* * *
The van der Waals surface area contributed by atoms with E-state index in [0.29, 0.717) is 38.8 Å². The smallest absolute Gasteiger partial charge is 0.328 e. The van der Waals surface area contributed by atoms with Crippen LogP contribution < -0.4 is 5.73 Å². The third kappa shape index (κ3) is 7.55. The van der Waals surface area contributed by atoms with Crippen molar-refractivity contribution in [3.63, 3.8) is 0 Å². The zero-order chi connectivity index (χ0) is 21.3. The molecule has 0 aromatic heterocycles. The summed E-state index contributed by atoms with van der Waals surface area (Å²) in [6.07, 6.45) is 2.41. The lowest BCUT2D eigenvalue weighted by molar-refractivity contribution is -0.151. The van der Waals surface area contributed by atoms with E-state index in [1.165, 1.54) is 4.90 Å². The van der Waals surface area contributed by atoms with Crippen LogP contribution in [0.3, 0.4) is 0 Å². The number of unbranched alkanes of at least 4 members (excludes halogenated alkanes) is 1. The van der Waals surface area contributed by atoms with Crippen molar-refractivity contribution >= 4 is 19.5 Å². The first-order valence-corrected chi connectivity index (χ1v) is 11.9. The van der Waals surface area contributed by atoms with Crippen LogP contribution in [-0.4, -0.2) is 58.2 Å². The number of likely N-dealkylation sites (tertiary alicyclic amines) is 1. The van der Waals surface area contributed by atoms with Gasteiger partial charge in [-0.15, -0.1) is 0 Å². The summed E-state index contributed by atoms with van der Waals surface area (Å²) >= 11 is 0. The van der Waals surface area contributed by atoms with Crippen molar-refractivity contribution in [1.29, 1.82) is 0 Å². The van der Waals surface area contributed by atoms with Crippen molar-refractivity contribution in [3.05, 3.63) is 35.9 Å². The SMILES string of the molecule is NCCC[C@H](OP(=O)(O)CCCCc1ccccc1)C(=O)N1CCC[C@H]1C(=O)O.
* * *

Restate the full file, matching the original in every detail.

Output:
The van der Waals surface area contributed by atoms with E-state index in [0.29, 0.717) is 38.8 Å². The smallest absolute Gasteiger partial charge is 0.328 e. The van der Waals surface area contributed by atoms with Crippen LogP contribution < -0.4 is 5.73 Å². The third kappa shape index (κ3) is 7.55. The van der Waals surface area contributed by atoms with Crippen molar-refractivity contribution in [3.63, 3.8) is 0 Å². The zero-order chi connectivity index (χ0) is 21.3. The molecule has 0 aromatic heterocycles. The summed E-state index contributed by atoms with van der Waals surface area (Å²) in [6.07, 6.45) is 2.41. The lowest BCUT2D eigenvalue weighted by molar-refractivity contribution is -0.151. The van der Waals surface area contributed by atoms with E-state index in [1.165, 1.54) is 4.90 Å². The van der Waals surface area contributed by atoms with Crippen LogP contribution in [0.3, 0.4) is 0 Å². The number of unbranched alkanes of at least 4 members (excludes halogenated alkanes) is 1. The van der Waals surface area contributed by atoms with Crippen molar-refractivity contribution >= 4 is 19.5 Å². The first-order valence-corrected chi connectivity index (χ1v) is 11.9. The van der Waals surface area contributed by atoms with Crippen LogP contribution in [-0.4, -0.2) is 58.2 Å². The number of likely N-dealkylation sites (tertiary alicyclic amines) is 1. The van der Waals surface area contributed by atoms with Gasteiger partial charge in [-0.15, -0.1) is 0 Å². The summed E-state index contributed by atoms with van der Waals surface area (Å²) >= 11 is 0. The van der Waals surface area contributed by atoms with Crippen molar-refractivity contribution in [1.29, 1.82) is 0 Å². The van der Waals surface area contributed by atoms with Crippen molar-refractivity contribution in [3.05, 3.63) is 35.9 Å². The SMILES string of the molecule is NCCC[C@H](OP(=O)(O)CCCCc1ccccc1)C(=O)N1CCC[C@H]1C(=O)O.